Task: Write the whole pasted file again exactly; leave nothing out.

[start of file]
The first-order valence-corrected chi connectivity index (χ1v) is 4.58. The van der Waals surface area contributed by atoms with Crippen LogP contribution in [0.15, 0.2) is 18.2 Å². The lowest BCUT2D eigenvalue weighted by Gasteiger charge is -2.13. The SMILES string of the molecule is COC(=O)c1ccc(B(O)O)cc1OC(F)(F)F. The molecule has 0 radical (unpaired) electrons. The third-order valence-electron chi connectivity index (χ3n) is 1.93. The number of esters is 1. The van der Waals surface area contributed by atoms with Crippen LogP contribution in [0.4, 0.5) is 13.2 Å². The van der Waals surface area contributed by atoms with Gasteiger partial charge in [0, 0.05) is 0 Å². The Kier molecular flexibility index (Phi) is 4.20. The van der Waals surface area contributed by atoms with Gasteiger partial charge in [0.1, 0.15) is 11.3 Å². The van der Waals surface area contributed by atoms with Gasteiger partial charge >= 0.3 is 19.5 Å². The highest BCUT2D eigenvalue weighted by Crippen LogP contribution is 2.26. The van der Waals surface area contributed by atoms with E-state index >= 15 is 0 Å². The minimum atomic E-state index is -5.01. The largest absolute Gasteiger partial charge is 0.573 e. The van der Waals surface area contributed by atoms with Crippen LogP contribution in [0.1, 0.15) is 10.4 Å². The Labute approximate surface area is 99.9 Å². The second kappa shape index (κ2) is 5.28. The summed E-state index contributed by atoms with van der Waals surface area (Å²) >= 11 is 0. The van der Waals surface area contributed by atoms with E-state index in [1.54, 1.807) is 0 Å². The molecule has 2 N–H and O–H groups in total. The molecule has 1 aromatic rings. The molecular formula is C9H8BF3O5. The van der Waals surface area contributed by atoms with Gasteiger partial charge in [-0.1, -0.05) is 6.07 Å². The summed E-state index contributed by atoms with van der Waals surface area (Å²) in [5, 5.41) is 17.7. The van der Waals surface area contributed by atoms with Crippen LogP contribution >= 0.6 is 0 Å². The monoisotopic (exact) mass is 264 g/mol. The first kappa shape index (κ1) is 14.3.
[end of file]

The first-order valence-corrected chi connectivity index (χ1v) is 4.58. The van der Waals surface area contributed by atoms with Crippen LogP contribution in [0.15, 0.2) is 18.2 Å². The lowest BCUT2D eigenvalue weighted by Gasteiger charge is -2.13. The SMILES string of the molecule is COC(=O)c1ccc(B(O)O)cc1OC(F)(F)F. The molecule has 0 radical (unpaired) electrons. The third-order valence-electron chi connectivity index (χ3n) is 1.93. The number of esters is 1. The van der Waals surface area contributed by atoms with Crippen LogP contribution in [0.4, 0.5) is 13.2 Å². The van der Waals surface area contributed by atoms with Gasteiger partial charge in [0, 0.05) is 0 Å². The Kier molecular flexibility index (Phi) is 4.20. The van der Waals surface area contributed by atoms with Gasteiger partial charge in [0.1, 0.15) is 11.3 Å². The van der Waals surface area contributed by atoms with Gasteiger partial charge >= 0.3 is 19.5 Å². The highest BCUT2D eigenvalue weighted by Crippen LogP contribution is 2.26. The van der Waals surface area contributed by atoms with E-state index >= 15 is 0 Å². The minimum atomic E-state index is -5.01. The largest absolute Gasteiger partial charge is 0.573 e. The van der Waals surface area contributed by atoms with Crippen LogP contribution in [0.1, 0.15) is 10.4 Å². The Labute approximate surface area is 99.9 Å². The second kappa shape index (κ2) is 5.28. The summed E-state index contributed by atoms with van der Waals surface area (Å²) >= 11 is 0. The van der Waals surface area contributed by atoms with E-state index in [1.54, 1.807) is 0 Å². The molecule has 2 N–H and O–H groups in total. The molecule has 1 aromatic rings. The molecular formula is C9H8BF3O5. The van der Waals surface area contributed by atoms with Gasteiger partial charge in [-0.1, -0.05) is 6.07 Å². The summed E-state index contributed by atoms with van der Waals surface area (Å²) in [5, 5.41) is 17.7. The van der Waals surface area contributed by atoms with Crippen LogP contribution >= 0.6 is 0 Å². The monoisotopic (exact) mass is 264 g/mol. The first kappa shape index (κ1) is 14.3.